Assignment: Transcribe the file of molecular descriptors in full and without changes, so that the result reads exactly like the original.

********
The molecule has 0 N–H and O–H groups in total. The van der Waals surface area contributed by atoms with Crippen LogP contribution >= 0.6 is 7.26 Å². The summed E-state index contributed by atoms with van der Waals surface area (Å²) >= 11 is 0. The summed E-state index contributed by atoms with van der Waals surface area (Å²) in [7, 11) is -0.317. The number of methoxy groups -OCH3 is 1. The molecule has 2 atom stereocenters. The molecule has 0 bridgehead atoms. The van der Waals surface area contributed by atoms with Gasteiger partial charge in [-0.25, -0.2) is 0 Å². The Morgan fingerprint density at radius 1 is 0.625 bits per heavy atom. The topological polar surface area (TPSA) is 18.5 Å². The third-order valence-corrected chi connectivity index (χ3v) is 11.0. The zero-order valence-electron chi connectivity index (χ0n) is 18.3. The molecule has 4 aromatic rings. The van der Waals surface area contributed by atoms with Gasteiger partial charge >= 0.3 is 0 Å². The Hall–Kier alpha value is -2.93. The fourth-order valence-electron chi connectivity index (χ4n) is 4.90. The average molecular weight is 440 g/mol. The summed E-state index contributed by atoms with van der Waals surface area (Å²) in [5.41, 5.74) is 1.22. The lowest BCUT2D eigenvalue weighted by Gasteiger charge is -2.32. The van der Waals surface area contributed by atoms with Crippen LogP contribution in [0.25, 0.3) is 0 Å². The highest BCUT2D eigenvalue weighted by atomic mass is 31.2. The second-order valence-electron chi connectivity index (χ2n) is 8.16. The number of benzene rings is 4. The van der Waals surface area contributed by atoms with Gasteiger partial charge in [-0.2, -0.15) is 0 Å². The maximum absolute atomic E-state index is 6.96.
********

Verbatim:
The molecule has 0 N–H and O–H groups in total. The van der Waals surface area contributed by atoms with Crippen LogP contribution >= 0.6 is 7.26 Å². The summed E-state index contributed by atoms with van der Waals surface area (Å²) >= 11 is 0. The summed E-state index contributed by atoms with van der Waals surface area (Å²) in [7, 11) is -0.317. The number of methoxy groups -OCH3 is 1. The molecule has 2 atom stereocenters. The molecule has 0 bridgehead atoms. The van der Waals surface area contributed by atoms with Gasteiger partial charge in [-0.25, -0.2) is 0 Å². The Morgan fingerprint density at radius 1 is 0.625 bits per heavy atom. The topological polar surface area (TPSA) is 18.5 Å². The third-order valence-corrected chi connectivity index (χ3v) is 11.0. The zero-order valence-electron chi connectivity index (χ0n) is 18.3. The molecule has 4 aromatic rings. The van der Waals surface area contributed by atoms with Gasteiger partial charge >= 0.3 is 0 Å². The Hall–Kier alpha value is -2.93. The fourth-order valence-electron chi connectivity index (χ4n) is 4.90. The average molecular weight is 440 g/mol. The summed E-state index contributed by atoms with van der Waals surface area (Å²) in [5.41, 5.74) is 1.22. The lowest BCUT2D eigenvalue weighted by Gasteiger charge is -2.32. The van der Waals surface area contributed by atoms with Crippen LogP contribution in [0.25, 0.3) is 0 Å². The highest BCUT2D eigenvalue weighted by atomic mass is 31.2. The second-order valence-electron chi connectivity index (χ2n) is 8.16. The number of benzene rings is 4. The van der Waals surface area contributed by atoms with Gasteiger partial charge in [-0.2, -0.15) is 0 Å². The maximum absolute atomic E-state index is 6.96.